As i was sifting through videos, I found ones that were extremely outdated and highly bootleg-looking. But they are still very dear to me because they remind me of how this all started. And the thing is that, even though time is flying, some of these videos aren’t really all that old in the grand scheme of things. Some of them are from 2010. Some are even 2012. But it’s amazing to me how much can happen in 1 year…or 3. And it’s also amazing to me how quickly video quality changes…or the standard of what’s deemed professional and unprofessional as far as presentation goes.

Anyhow, here are some oldies but goodies. Fun things, random footage, and alot of bad hairstyles!

This one’s the Lilith Fair feature by Ourstage. This video feels so old…including my mushroomtop head thing! :)

Myself, JD Eicher, and Kurt Scobie trying to figure out how to collectively promote our tour even though Kurt lived over 600 miles away! I get a kick out of this one every time :)

My first time introducing my new instrument. Why was I rambling? Also, I played so terribly!

First music video…and still my favorite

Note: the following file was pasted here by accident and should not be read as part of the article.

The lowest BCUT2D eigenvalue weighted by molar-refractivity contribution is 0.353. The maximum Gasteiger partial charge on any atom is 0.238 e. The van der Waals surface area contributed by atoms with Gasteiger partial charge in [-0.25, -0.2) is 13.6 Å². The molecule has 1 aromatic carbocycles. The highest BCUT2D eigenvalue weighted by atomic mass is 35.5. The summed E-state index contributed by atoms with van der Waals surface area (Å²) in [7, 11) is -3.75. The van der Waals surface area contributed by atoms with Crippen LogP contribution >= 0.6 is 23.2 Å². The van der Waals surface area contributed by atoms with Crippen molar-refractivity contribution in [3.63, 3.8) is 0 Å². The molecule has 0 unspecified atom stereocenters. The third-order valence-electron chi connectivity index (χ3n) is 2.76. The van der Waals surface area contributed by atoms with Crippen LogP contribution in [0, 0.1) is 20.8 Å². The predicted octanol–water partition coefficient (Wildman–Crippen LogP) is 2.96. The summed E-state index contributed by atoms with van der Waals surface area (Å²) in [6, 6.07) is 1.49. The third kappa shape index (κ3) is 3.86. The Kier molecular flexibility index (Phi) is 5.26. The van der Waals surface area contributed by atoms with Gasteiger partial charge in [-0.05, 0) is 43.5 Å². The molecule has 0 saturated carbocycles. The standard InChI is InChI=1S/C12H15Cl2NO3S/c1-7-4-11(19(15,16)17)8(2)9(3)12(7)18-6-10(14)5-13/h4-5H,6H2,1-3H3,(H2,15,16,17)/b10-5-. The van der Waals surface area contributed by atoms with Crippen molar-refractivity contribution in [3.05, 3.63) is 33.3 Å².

This was probably one of my favorite tours of all time. Maybe top 5. The highlight was certainly the now defunct Music Festival, Purple Door.

My friend Ranika decided to do an “After-show” interview with attendees at the 2010 album release party. This was a great day :)

#251 Pour In. Pour Out

By | books, performance, Uncategorized | No Comments

Sarah Masen

Friday’s show was one of those nights where I felt so blessed to be doing what I’m doing. Much like the It Was Good event 2 weeks ago, tonight was magical. The Nashville concert and book launch carried much of the same beauty as the Lancaster launch, but there was a certain richness and depth in the music that contributed to this particular evening’s uniqueness.

I don’t often have the chance to share a stage with music veterans, let alone female music veterans who have such a rich history of music-making. So being able to listen and talk with Sarah Masen, Sandra McCracken, Katy Bowers, and Julie Lee was a priceless honor. There’s something about being around people who “get it” – they understand what you’re doing, and why it matters. And they also understand the hardships that come with the journey – something you can’t fully translate to others no matter how articulate you are.

Somehow I felt like I was seeing the future. Like I was seeing what the future could be. Women who grew up together making music for each other, their friends, and fans were now making music for their children. It was so beautiful. I now realize that I was poised less as an observer and more as a student at the show – watching and hoping, just hoping that some of their awesome would rub off on me.